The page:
What a beautiful out of the way group of islands. Still part of Fiji the terrain is as different again as wet and lush Vanua Levu, being sunny and quite arid. Still the ubiquitous palm trees but scrub rather than trees covering quite bare hillsides. But white sands, turquoise seas, smiling locals and did we mention the sunshine!!
Our first port of call was in a bay near the Suwa-i-Lau limestone caves towards the northern end of the chain. The whole area is very poorly charted so using satellite imagery and eyeballing the reefs and colour of the water from the bow is essential: there's no way you could arrive here at night. In a fit of enthusiasm Paul decided he would have a better view of he stood on the boom so up he went, only to rick his back when he climbed down again just before anchoring. So that's him laying out flat and on pain killers for a couple of days!
Fortunately we are travelling in company with Peter and Nicky on Chanto and so they kindly ferried me ashore to the local village with our gift (sevusevu) of cava for the chief. It was my first ceremony and I approached the group of men sitting cross-legged on a tarpaulin with a fair degree of intrigue. They invited us all to join them and so, casting aside our shoes, we also say cross-legged and offered our gift. One of the four started chanting in a foreign tongue and then all four started a rythmic clapping as the chanting continued. And then after a matter of a few minutes it was all over and we were free to explore ashore all around the bay.
I'd asked three local ladies on the beach for directions to the chief's house as we landed and on our way back to the dinghy they invited us to their village to look at their handicrafts, so we duly followed on and bought an item or two.
The village was obviously poor yet the school's rugby shirts were proudly trying in the sunshine, a real insight into the importance of the game to this island nation.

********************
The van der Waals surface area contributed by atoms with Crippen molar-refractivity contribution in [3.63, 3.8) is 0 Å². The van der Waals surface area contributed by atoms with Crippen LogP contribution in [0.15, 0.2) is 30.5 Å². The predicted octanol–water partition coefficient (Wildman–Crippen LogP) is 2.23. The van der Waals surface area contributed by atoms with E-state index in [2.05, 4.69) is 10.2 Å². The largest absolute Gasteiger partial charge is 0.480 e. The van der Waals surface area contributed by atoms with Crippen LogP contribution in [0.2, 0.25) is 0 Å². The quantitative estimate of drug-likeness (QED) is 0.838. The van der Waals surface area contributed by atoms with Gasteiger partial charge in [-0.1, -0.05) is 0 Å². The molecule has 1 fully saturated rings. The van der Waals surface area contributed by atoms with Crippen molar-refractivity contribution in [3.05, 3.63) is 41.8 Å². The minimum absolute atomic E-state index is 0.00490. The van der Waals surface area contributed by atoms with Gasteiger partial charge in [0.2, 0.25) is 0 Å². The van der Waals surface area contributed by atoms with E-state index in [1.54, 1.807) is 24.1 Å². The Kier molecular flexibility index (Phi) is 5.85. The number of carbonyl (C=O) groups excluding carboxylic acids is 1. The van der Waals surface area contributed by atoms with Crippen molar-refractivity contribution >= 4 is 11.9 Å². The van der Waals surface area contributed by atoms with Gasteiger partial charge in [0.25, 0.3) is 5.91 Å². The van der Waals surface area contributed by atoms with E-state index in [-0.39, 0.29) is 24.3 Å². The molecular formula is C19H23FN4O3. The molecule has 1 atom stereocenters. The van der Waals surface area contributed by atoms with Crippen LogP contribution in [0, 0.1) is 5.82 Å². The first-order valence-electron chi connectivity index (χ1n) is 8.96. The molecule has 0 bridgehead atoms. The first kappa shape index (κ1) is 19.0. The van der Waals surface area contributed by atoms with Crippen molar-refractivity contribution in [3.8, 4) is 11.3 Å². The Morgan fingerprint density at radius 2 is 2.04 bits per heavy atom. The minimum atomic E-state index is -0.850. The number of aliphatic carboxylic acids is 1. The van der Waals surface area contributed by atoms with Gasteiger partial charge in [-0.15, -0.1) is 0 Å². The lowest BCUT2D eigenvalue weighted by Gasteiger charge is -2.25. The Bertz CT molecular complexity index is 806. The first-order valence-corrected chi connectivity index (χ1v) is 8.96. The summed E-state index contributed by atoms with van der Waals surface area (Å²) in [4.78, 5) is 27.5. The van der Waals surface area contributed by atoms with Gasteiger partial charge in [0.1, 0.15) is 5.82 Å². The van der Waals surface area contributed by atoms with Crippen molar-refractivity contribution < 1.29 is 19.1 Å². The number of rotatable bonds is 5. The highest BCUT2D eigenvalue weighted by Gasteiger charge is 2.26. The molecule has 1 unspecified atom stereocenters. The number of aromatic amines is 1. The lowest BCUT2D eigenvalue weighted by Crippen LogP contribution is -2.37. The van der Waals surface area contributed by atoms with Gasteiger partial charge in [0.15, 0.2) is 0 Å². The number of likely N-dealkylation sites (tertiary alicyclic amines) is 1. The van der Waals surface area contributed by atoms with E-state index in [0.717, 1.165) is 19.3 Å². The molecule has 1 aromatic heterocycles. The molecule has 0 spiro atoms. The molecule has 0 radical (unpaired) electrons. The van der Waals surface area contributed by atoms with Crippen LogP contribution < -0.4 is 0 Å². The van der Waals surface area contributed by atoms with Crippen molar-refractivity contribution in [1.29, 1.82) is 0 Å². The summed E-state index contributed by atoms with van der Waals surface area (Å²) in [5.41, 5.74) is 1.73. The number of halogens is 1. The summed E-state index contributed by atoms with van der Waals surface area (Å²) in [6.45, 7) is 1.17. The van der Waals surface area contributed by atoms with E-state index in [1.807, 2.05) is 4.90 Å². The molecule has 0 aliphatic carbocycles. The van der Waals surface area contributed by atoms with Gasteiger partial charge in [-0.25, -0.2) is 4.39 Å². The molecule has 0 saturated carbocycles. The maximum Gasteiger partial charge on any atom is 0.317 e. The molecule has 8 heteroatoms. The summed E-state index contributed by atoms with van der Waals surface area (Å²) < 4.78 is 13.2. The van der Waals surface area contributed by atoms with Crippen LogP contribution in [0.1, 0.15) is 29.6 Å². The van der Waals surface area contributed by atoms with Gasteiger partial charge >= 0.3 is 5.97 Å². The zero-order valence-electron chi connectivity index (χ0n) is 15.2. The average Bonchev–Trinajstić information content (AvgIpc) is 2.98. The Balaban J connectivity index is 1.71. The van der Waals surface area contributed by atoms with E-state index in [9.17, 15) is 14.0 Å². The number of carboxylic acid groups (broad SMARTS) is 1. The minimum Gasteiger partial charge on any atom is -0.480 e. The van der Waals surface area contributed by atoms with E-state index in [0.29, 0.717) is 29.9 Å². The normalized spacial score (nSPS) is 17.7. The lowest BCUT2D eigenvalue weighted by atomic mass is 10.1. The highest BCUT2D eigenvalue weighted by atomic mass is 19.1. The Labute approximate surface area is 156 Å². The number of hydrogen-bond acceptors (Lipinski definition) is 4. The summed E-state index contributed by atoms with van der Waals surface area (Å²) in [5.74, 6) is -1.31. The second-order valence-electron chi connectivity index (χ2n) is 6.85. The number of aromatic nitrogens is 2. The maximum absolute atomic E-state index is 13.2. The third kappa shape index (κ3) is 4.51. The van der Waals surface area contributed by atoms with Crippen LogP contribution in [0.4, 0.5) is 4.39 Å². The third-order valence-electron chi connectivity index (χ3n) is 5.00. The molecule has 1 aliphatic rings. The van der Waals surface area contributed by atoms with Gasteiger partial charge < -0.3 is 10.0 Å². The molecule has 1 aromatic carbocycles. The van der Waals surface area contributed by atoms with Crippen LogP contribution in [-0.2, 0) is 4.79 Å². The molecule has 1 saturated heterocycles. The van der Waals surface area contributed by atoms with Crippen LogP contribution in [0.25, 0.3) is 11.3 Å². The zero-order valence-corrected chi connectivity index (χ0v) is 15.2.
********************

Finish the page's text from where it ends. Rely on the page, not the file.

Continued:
After a good night's sleep we awoke to a beautiful, cloudless morning with Paul's back feeling much better, although not good enough to join us in exploring the caves. So Nicky, Peter and I headed ashore to meet a guide who would take us into the caves. Donning masks and snorkels we entered the first cave which is open to the sky. While impressive enough it nowhere near matched those we saw on Niue, spoilt travellers that we are! The unique feature of these caves however is the 'secret' inner cave accessed by swimming a couple of metres tunnel through an underwater tunnel. It all sounded a bit scary but Nicky and I plucked up our courage and in the company of the guide off we went. Taking a deep breath I submerged myself about a metre and kicked off towards the light the guide was holding to mark the exit. Surfacing into what seemed a pitch black Cabe was initially rather bewildering but my eyes quickly adjusted and I began to make out the walls and ceiling of the cave. And then Nicky spluttered to the surface and we set off swimming deeper into the labyrinth of the cave network. How brave am I?
My underwater exit from the cave wasn't as easy as going on, partly because I was hurried by the guide, but we exited safely both very proud we'd done it.
That afternoon we motored 10 miles south to the next island and Blue Lagoon anchorage.
A small resort ashore offered us the chance to enjoy sundowners, and what a sunset it was!